US Stamps

Errors and how they are determined

Mar 7, 2022, 10 AM
If rarity is measured by quantity only, this use on a commercial cover of a 1981 18¢ Edna St. Vincent Millay missing-color error is undoubtedly rarer than the fabled 1918 24¢ Jenny Invert airmail stamp. A normal example of the 1981 commemorative is shown

U.S. Stamp Notes by John M. Hotchner

What could be scarcer than a genuine missing color error? The same error on commercial cover.

Out of nearly 100 million 18¢ Edna St. Vincent Millay stamps (Scott 1926) issued July 10, 1981, only 10 panes of 50 of the stamps were found with some or all the engraved black text missing.

There may have been more, based on the cover shown here. That cover is franked with a missing-color stamp; a normal stamp is shown to the right of the cover. What apparently happened is that someone bought a pane of the error stamps and used them on mail, not realizing that he or she had a small gold mine, given that missing-color stamps are scarce and sell for way more than the face value.

The current Scott Specialized Catalogue of United States Stamps and Covers value for mint versions of the error is $200. (The value is in italics, which indicates an item that can be difficult to value accurately). But the commercial cover use shown here is far more scarce. Since a high percentage of mailed envelopes are thrown in the trash, this cover may be the only contemporaneous use that has survived. It’s certainly the only example I have seen or heard about.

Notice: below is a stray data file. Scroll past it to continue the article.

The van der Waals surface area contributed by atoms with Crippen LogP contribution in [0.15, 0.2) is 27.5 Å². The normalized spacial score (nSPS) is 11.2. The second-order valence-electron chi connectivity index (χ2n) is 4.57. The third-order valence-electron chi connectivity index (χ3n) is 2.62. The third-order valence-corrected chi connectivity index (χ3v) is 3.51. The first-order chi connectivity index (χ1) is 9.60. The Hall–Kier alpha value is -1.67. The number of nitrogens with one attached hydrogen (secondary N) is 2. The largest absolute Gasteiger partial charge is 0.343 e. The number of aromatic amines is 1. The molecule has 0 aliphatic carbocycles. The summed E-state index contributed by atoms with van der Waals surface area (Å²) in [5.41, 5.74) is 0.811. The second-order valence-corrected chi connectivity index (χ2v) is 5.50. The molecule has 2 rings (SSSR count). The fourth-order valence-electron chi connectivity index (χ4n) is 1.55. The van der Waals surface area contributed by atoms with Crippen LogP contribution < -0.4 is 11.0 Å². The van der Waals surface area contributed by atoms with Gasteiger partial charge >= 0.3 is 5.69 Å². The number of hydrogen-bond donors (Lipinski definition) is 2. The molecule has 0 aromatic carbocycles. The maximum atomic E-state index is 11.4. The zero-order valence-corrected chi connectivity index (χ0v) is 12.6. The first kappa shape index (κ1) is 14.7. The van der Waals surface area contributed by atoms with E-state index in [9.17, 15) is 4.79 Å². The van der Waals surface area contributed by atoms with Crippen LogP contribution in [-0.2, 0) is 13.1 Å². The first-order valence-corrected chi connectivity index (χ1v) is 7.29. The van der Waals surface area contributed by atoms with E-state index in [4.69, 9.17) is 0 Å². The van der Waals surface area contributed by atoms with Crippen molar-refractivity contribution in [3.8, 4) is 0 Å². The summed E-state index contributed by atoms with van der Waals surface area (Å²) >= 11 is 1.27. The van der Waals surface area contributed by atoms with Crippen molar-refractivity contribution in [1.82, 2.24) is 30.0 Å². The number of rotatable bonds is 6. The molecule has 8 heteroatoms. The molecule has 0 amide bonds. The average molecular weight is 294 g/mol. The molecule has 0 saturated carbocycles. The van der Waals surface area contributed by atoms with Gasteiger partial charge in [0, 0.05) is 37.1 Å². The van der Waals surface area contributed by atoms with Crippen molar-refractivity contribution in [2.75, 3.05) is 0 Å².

If a Linn’s reader can prove me wrong, I would be interested to hear it.

I purchased this cover after I took a good solid look at the stamp with a 30x magnifier, as this is one of those missing-color stamps where a good percentage of those presented as candidates for expertizing turn out to have tiny spots and smudges of intaglio black ink disqualifying them from the error status they seek. Even one bit of color makes the stamp a freak rather than an error.

The stamp on the cover got a clean bill of health. There was no intaglio black ink to be seen. So I bought it without asking the dealer to put it on extension. That request is the prudent thing to do when buying missing-color stamps and the object of your potential affection does not already have an expertizing certificate.

To read the rest of John Hotchner’s column about expertizing, subscribe to Linn’s Stamp News.

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